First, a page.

From HIGH STANNERS, through CARLISLE PARK, along the river UNDER TELFORD BRIDGE (steps up and down), BENNETTS WALK, cross the BLUE BRIDGE, riverside path behind MORRISONS, riverside path to WHORRAL BANK road, along pavement past EAST MILL, turn right across FOOTBRIDGE at the kennels, left on PUBLIC FOOTPATH along the river under the railway viaduct, up the STEEP HILL and around the field, turn right on footpath across the field and DESCEND steep hill back to bridge beside the kennels. Return to FINISH by reversing the outgoing route.
If the route under Oldgate Bridge and under Telford Bridge is flooded an alternative start / finish location will be notified to entrants.
The course is approximates 9.3km with 132m of climb and a mixture of tarmac, hard packed trails, woodland tracks and pasture. Trail-type shoes are recommended - you're going to get muddy!
If you would like to take part:
The funeral service for Hudson Stoker will take place on Friday this week. Please note however that this is a private cremation, sadly, with no room in the chapel. A link to the funeral service via video, however, is attached below, along with some words from George, who would like to thank all who sent sympathy and wishes.
Date and time: 11 December, 10.30am
User name: Rade0236
View: Live and watch again
Because of current COVID-19 restrictions, we are being firmly being told to discouraged from allowing people outside those family members invited from attending, and instead to use the video link provided to view.
At this time, Sheila (Hudson’s Sister), Jeff (Hudson’s Brother in law), and Hudson’s immediate family, along with myself, wish to thank all those members who have sent kind words of sympathy and wishes.
Hudson fought bravely on to the very end in such circumstances, and although it was traumatic throughout, I would never ever have let him down, and I am indeed proud to have had such a kind and resourceful friend and soul mate and devoted partner right to the very end.
I shall miss him dearly, and he will never be forgotten for as long as I live myself.
Following the lifting of lockdown we are in position to resume training and the reopening of the clubhouse and track.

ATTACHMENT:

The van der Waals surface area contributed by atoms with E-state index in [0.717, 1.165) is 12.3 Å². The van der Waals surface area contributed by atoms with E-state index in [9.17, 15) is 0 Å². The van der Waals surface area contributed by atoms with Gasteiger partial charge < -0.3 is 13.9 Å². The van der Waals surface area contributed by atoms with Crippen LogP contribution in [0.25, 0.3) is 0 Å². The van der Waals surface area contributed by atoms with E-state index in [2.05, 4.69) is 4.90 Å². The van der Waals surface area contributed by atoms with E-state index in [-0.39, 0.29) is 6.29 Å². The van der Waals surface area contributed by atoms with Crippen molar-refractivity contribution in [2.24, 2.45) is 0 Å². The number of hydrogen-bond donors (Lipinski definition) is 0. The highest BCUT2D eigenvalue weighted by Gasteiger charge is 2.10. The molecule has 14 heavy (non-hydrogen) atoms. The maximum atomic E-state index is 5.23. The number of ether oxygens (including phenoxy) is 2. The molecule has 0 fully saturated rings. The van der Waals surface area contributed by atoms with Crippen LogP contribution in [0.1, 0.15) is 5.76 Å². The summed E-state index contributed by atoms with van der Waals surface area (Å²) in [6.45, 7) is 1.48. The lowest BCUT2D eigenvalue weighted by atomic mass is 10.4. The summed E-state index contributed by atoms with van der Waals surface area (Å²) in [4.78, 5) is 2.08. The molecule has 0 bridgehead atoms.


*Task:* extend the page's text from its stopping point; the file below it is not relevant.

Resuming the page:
As you are no doubt aware, however, the North East has been placed within the highest tier of restrictions, Tier 3, and it is of paramount importance that we follow the guidance presented by England Athletics in their most recent statement. Can we please ask all members to check this guidance themselves.
The key point for us as a club is that training in groups of over 6 is only permitted in outdoor, organised group-coached sessions. Sorry to be a killjoy, but nor should there be any socialising before and after sessions.
The clubhouse will therefore reopen for training on Monday 7th December. The track is now also open again.
Can we again remind all athletes and parents of the following:
The club has worked hard to get the track open once again. Please make sure you have informed your coach of your presence there if you are going. Do not just turn up. One toilet will now be open at the track. Can athletes please only use this if it is necessary to do so and respect the following procedures: one in, one out only; no personal possessions to be left inside – it is a toilet only, not a storage area for e.g. mobile phones; hands to be sanitised on entry and exit; coaches to clean all door handles on opening and closing the facility.
We thank athletes and parents once again for all of your support and cooperation in these challenging times.